Our CEO and founder Toby Harper comments on UEFA's recent ban of Manchester City from the Champions' League due to 'serious breaches' of financial fair play regulations.
It’s the news that’s sent shock waves through European football, dashing the hopes of thousands of fans and spreading fear through other clubs: Manchester City have been dramatically banned from the Champions League until 2022. Accused of serious breaches relating to UEFA’s club licensing and financial fair play (FFP) rules, the team have also been fined 30m Euros (£25m) by the European regulating body.
The club plan to appeal UEFA’s decision. If they fight their corner with the same tenacity they show on the pitch, UEFA could be in for the legal long haul. But whatever happens next, one thing is for certain: football will never be the same again.
Introduced in 2012 to prevent clubs from spending beyond their means, financial fair play, in simple terms, requires football clubs taking part in UEFA competitions to balance their income with their expenditure. It’s not the first time Manchester City have fallen foul of the regulations: they were first found to have broken the rules in 2014 and were fined and punished then. If Manchester City have deliberately contravened FFP rules this time, they have to be punished again. The key question though is whether the current punishment, £25m and a two-year Champions League ban, fits the crime. City’s lawyers will say not. But one line in the statement provides the clue as to how they will attack the appeal: ‘A case initiated by UEFA, prosecuted by UEFA and judged by UEFA.’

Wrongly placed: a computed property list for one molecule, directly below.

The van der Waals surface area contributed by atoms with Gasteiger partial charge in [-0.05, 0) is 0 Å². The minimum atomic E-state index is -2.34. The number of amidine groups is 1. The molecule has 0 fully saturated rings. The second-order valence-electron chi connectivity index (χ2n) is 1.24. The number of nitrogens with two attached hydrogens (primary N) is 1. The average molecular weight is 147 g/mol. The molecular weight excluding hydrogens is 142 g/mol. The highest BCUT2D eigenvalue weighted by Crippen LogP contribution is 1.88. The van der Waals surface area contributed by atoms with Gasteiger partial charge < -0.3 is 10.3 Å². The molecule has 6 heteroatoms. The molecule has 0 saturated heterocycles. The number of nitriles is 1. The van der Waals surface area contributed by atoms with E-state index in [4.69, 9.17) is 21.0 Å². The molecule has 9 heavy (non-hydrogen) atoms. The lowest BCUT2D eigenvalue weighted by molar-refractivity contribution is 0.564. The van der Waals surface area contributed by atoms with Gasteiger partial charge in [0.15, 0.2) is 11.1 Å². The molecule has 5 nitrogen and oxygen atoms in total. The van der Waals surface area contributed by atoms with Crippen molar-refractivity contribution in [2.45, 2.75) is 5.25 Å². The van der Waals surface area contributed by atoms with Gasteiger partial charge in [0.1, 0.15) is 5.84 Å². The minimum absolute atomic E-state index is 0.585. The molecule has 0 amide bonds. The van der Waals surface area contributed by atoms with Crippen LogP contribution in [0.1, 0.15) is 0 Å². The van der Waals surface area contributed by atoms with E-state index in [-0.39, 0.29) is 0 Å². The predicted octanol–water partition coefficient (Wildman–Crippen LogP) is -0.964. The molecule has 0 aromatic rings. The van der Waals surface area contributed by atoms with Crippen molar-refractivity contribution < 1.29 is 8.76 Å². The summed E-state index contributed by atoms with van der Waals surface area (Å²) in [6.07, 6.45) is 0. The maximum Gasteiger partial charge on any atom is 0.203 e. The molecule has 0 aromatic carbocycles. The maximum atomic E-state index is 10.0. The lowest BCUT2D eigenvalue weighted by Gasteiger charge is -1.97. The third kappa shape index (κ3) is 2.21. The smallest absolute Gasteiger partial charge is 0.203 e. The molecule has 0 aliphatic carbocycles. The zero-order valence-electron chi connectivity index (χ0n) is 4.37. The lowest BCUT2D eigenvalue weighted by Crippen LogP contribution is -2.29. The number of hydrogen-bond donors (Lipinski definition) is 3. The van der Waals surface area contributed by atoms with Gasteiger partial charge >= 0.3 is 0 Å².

Expect lawyers now to argue over the way the case was brought, carried out and ruled upon. We may even see the details of the case facing City reach a higher court, where a judge may be asked to rule on the very essence of financial fair play. Another likely consequence of the action is that City demand other clubs’ accounts are forensically analysed in the same way, and that they are published for everyone to see.
For UEFA’s part, the telling phrase in their judgment was that City ‘failed to cooperate in the investigation of this case.’ That is shorthand for not being interested and that they felt City weren’t taking the allegations seriously.
Forgetting the opposing sides, the case will be decided on where the facts actually lie. UEFA’s financial fair play state clubs can only lose £25m over three seasons, otherwise they will be in breach of FFP rules and liable to a fine or suspension. UEFA also has the powers to investigate if a club's owner injects money into a club through a sponsorship deal, in order to ensure it is a fair market price. UEFA say City overstated their sponsorship revenue in accounts submitted between 2012 and 2016. City deny this and it is expected to be a key part of the appeal.
Central too will be leaked emails, which came to light in 2018 through Football Leaks, suggesting that City's Abu Dhabi owners paid the club directly rather than the sponsor Etihad. They also indicated other sponsorship deals with companies related to the owners were secretly backdated.
City insist the emails were taken out of context and their lawyers may also point to the fact hacked evidence is an unfair basis upon which to prosecute or punish. Is it reliable? This really gets to the the heart of the issue, as City claim UEFA is acting as investigator, prosecutor and judge.
The current Premier League champions plan to take their case to the Court of Arbitration for Sport (CAS). Although the stakes are high, the timescale is likely to be quick. City will want this sorted by the summer, and football will insist on it.
Will the ban be overturned? As lawyers, we look to previous cases. In 2018, CAS ruled that a one-year ban for AC Milan was too severe, even though the court said UEFA had been right to impose sanctions. Our prediction for worst-case scenario is a one-year ban: two seems unlikely.
Whatever decision the Court of Arbitration takes, UEFA has sent a clear message: they are blowing the whistle on billionaire football owners who think they can act however they like.